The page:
Barbara once said, "I get from the soil and spirit of Texas the feeling that I, as an individual, can accomplish whatever I want to, that there are no limits, that you can just keep going, just keep soaring. I like that spirit." This is the kind of attitude I hoped to capture from other Texas wise women, so I used Barbara's life story her words, gathered from various sources, to set the stage for the book.
Did you ask the same questions of every woman? What are some of the questions you asked?
I made a list of 22 core questions to ask of every woman. It was typical for one woman to relate to some questions and another to relate to different ones. During the course of the interviews, impromptu questions would naturally come up as each conversation took its own path. The typical interview lasted two hours or less.
Some of the questions were: If you were a young woman starting out to build your life today, what would you do differently? What is most important to tell generations coming behind you? What new insights have you had since you have gotten older? What are some principles by which you live? Do you have specific advice about nurturing yourself physically, emotionally, and spiritually, setting boundaries, balancing your life? What excites you about the future?
How willing were these well-known women to answer such probing questions about their lives?
I was pleasantly surprised at the candor of most of the women. Most talked freely about the ups and downs in their lives—about their failures and disappointments as well as their successes and happy moments. If one was clearly uncomfortable with a particular question, I took the subject as far as she was willing to go and then moved on. Later in the interview, when she felt more at ease, I might raise the uncomfortable question again. That tactic provided a chance for her to reconsider, sometimes opening up a course of discussion that she became willing to pursue. If not, I left it alone.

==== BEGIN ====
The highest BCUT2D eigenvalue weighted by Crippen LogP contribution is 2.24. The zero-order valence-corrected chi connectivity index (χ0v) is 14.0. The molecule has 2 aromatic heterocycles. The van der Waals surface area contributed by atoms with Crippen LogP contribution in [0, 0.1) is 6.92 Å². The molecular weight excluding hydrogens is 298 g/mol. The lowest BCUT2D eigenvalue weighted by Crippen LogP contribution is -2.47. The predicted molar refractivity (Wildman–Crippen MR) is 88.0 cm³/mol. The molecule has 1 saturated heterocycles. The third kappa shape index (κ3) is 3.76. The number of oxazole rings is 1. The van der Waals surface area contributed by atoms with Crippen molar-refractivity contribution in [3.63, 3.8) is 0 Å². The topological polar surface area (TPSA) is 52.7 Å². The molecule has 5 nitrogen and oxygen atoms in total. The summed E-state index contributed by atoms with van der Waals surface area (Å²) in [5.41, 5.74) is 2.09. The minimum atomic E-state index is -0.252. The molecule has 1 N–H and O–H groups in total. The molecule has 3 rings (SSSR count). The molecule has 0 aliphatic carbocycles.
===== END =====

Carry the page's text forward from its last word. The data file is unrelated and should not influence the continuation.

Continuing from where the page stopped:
Do you use the women's own words verbatim in the book?
Each chapter contains the woman's biographical sketch, which I wrote myself, and Author's Notes (my first-hand impressions of the circumstances during the interview, including the woman's surroundings and personality). The bulk of the each chapter is made up of the woman's own words, taken from her interview and edited for clarity and space demands.
Your daughter took many of the photographs for the book. How did that come about? Tell us about that collaboration.
My daughter, Summer, was a senior photojournalism student at the University of Texas when I began interviewing women for the book. I trusted her abilities from the start. As we traveled the state together, she would photograph the women as I interviewed them. She and I have always gotten along well together and we made a good team. I learned to respect her skills and her opinions and insights more and more during the year of travel and interviewing. Today she is a top-notch photojournalist, and I rely on her judgment in photography and in many other areas. Summer is already one of the wisest women I know—and she is only 26 years old. She has lived in Minnesota for the past four years, and I am hoping that she and her husband will move back to Austin when he finishes his veterinary residency. (They are getting married next month in Austin.)